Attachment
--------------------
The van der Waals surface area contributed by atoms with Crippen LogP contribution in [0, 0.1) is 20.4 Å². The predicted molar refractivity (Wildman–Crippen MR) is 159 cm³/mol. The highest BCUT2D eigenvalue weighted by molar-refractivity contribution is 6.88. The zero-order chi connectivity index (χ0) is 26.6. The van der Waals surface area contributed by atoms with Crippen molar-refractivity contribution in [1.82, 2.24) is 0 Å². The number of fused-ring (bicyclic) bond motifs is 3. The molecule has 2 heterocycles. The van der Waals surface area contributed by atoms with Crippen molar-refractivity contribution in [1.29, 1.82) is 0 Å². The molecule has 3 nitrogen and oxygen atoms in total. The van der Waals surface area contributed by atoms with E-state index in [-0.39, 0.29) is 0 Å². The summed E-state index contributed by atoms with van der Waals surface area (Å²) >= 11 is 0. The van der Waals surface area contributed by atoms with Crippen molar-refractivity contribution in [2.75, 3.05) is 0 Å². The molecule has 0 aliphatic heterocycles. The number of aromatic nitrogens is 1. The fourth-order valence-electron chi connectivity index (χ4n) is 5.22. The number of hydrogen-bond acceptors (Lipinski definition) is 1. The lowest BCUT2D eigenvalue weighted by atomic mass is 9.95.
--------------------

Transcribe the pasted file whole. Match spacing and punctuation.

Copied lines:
The van der Waals surface area contributed by atoms with Crippen LogP contribution in [0, 0.1) is 20.4 Å². The predicted molar refractivity (Wildman–Crippen MR) is 159 cm³/mol. The highest BCUT2D eigenvalue weighted by molar-refractivity contribution is 6.88. The zero-order chi connectivity index (χ0) is 26.6. The van der Waals surface area contributed by atoms with Crippen molar-refractivity contribution in [1.82, 2.24) is 0 Å². The number of fused-ring (bicyclic) bond motifs is 3. The molecule has 2 heterocycles. The van der Waals surface area contributed by atoms with Crippen molar-refractivity contribution in [1.29, 1.82) is 0 Å². The molecule has 3 nitrogen and oxygen atoms in total. The van der Waals surface area contributed by atoms with E-state index in [-0.39, 0.29) is 0 Å². The summed E-state index contributed by atoms with van der Waals surface area (Å²) >= 11 is 0. The van der Waals surface area contributed by atoms with Crippen molar-refractivity contribution in [2.75, 3.05) is 0 Å². The molecule has 0 aliphatic heterocycles. The number of aromatic nitrogens is 1. The fourth-order valence-electron chi connectivity index (χ4n) is 5.22. The number of hydrogen-bond acceptors (Lipinski definition) is 1. The lowest BCUT2D eigenvalue weighted by atomic mass is 9.95.